Saturday, October 25, 2008
Long Strange Tripel
Posted by Bull E. Vard
8 years ago I used to take a weekday off every week, between having 28 PTO days and working a flex schedule it seems I could never use all my days. I didn't really know anyone else who wasn't working on weekdays so it ended up being boring most of the time so I would go see movies. On one of those days I went to see “Almost Famous”. I went to the west side Warren Theater (in Wichita) and the movie was showing in the big theater there. I believe it was the 1 o'clock showing and there were only about 7 people in the theater with me. I noticed when I sat down, the guy in front of me was a movie critic and was locally famous, he had a movie review show on PBS. I've done my due diligence and can't find his name or anything about him, but, at the time, I knew exactly who he was. He used to do commercials for The Yard Store (a Wichita junk yard) as well and these commercials were always on the TV*. For the 98% of you who aren't Wichitans I feel I must describe this guy. He kind of looked like Justin Wilson and had a big booming voice. He was about 60 and about as informed on popular culture as you would think someone associated with Wichita public television would be.
*My friend, Big Red, had a theory that this guy was BTK. In those days we obviously had no idea who the BTK was and everyone had their own theory. The best part was that this guy was easily mockable and everyone could do an impression. My friends and I used to spend hours riffing on this guy being BTK, but that was after I met this dude at the theater. Yes, I even called Big Red tonight to see if he could remember this dude's name.
Anyway, so we're sitting there watching this movie less than a week after it was released. I was enjoying the crap out of the movie. I had been eagerly awaiting it for several weeks and if you remember the time, it had a lot of hype. It was kind of hard to avoid all the back story of the movie, you know, how it was basically made up from Cameron Crowe's first real story. Well, somewhere in the middle of the movie, the reel broke and the lights came on in the theater. Some dude came in and said that it would be about 5-10 minutes before the movie would resume. I took my leave and went to the bathroom and came back to sit down. Movie critic guy turned around and asked what I thought of the movie so far. We discussed several parts of the movie. Then he said, something to the effect of, “I don't know anything about this music, these people or the people in this movie”. In 2000, the biggest star in the movie was Jason Lee. I ran down Jason's filmography for him and let's just say I've been a fan from his first onscreen moment in Mallrats (I don't know if that is his first movie or not, it's just where I became his #4 fan). The movie started again as I was running out of things to say about Jason Lee. At the time “Almost Famous” was one of those movies I wish I could scrub out of my brain after viewing, so I could recreate the first time I watched it over and over again. I absolutely loved it, every little part, from Fairuza Balk's chipped tooth eating vegetables to the “Tiny Dancer” scene on the bus. On the way out of the theater, I reminded the movie critic to write good things about Jason Lee. I'll never forget what he said to me after that “I don't know who that is”. Good times, and somewhat fittingly, no amount of Googling will allow anyone to ever know who that guy was.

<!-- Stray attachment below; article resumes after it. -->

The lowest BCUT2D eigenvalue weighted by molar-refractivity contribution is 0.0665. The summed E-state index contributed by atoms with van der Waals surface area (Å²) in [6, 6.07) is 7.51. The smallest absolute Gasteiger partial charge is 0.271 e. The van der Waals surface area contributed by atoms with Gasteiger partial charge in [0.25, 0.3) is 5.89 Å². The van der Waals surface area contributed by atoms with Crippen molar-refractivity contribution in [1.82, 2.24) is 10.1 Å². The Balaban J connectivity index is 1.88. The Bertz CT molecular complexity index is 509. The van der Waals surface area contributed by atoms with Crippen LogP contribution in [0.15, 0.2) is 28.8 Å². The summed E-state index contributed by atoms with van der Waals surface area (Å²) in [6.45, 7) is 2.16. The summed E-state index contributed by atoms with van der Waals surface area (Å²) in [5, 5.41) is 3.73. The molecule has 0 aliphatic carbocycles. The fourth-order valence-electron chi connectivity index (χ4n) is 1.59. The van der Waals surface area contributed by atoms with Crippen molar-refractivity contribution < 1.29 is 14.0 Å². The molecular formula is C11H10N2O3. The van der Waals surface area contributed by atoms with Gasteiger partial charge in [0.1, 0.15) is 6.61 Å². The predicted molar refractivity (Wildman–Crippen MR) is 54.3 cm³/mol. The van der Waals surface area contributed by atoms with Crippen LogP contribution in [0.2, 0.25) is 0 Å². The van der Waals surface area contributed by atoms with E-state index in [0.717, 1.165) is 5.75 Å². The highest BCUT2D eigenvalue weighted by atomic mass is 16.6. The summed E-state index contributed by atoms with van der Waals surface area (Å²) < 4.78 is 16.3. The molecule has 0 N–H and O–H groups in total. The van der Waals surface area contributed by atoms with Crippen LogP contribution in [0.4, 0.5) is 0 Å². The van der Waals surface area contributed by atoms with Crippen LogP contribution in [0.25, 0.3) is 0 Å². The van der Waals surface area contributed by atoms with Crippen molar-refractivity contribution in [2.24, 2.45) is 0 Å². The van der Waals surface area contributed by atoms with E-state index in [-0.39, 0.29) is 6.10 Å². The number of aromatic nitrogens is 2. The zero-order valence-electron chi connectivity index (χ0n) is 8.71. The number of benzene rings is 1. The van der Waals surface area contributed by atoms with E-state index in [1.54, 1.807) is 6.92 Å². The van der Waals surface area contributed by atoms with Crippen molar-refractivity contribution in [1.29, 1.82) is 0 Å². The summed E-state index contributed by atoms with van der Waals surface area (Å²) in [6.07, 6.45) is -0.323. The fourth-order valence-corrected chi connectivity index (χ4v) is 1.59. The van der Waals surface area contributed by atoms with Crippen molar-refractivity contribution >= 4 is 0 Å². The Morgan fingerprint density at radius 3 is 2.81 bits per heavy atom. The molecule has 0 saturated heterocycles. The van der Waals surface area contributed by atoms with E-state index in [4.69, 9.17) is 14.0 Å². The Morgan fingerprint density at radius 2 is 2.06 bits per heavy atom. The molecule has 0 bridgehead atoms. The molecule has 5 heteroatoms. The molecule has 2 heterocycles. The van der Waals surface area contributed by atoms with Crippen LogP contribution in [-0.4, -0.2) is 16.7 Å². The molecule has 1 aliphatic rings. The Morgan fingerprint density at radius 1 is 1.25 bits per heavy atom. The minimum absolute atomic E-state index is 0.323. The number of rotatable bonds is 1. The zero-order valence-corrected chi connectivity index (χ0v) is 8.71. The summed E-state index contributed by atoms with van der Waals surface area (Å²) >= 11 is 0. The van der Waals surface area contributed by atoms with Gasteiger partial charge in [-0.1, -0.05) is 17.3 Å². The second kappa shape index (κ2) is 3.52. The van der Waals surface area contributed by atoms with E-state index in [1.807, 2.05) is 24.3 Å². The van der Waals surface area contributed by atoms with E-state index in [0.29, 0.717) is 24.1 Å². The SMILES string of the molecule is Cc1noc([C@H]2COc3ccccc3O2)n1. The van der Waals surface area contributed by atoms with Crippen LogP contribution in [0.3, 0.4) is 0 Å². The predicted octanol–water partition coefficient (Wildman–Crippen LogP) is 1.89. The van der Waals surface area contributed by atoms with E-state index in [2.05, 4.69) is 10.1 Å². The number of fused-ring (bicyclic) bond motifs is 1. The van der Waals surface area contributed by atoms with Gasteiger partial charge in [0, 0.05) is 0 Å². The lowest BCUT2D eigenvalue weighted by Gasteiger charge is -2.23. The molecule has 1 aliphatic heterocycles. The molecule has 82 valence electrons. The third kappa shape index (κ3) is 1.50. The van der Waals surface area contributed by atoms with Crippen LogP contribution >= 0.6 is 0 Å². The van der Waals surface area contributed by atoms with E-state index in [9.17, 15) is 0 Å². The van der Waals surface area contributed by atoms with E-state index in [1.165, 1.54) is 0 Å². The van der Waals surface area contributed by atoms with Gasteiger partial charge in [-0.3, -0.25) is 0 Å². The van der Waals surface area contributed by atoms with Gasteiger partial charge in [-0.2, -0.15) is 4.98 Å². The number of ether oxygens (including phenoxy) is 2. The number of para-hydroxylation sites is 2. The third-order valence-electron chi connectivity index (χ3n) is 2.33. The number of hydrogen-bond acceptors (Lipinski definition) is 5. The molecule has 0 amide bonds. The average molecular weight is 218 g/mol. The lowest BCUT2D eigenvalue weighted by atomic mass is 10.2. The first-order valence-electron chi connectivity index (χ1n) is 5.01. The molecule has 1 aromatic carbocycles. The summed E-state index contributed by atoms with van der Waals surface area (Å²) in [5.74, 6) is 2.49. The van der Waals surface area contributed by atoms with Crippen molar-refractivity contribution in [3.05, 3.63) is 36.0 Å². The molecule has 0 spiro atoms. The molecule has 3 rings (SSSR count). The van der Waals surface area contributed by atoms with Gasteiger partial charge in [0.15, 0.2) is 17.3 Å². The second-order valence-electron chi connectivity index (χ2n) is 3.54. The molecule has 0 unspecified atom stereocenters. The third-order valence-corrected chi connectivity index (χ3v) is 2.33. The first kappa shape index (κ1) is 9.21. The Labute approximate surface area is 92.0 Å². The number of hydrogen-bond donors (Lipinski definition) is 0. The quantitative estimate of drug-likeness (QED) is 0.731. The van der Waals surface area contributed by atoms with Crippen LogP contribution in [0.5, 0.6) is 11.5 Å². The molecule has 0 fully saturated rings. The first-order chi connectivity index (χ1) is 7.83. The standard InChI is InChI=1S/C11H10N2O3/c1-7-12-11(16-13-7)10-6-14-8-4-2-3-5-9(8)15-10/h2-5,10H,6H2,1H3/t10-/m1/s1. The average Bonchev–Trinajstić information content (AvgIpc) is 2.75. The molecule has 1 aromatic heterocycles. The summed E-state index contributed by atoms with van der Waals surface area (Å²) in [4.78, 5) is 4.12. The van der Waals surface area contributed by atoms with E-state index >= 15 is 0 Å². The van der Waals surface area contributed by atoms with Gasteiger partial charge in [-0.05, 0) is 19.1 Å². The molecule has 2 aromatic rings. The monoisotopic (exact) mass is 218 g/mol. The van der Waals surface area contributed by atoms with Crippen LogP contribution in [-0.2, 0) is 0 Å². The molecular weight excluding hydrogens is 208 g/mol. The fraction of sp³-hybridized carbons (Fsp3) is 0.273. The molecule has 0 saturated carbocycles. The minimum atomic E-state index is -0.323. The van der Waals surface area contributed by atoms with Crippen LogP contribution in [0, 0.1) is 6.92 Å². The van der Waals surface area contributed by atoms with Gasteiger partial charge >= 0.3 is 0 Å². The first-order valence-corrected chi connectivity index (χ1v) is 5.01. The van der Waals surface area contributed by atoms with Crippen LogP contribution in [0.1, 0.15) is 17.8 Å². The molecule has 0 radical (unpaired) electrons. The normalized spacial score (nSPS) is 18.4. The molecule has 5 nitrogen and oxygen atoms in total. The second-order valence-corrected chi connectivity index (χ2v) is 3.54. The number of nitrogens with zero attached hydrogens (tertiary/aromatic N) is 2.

Now, 8 years later, I found myself clicking over to “Almost Famous” after I poured myself a glass of Boulevard's Long Strange Trippel. This is somewhat fitting because I've indeed had a long, strange trip since I first saw “Almost Famous”. I've moved to KC, met my wife, had 3 kids, become a critic myself, and spent 2 hours actively hating Cameron Crowe (listen to the director's commentary of “Vanilla Sky” sometime and you'll know what I'm talking about) the guy who wrote my favorite movie of all time “Fast Times at Ridgemont High”.
I think, if you're a regular reader, you know my stance on Boulevard Smokestack beers, Saison-Brett is my favorite, Sixth Glass is my second favorite and then Long Strange Trippel. I may need to revise this order and move Trippel ahead of Sixth Glass. Of course, it could be because this evening, I've been contemplating the long strange trip it's been since I first saw “Almost Famous”.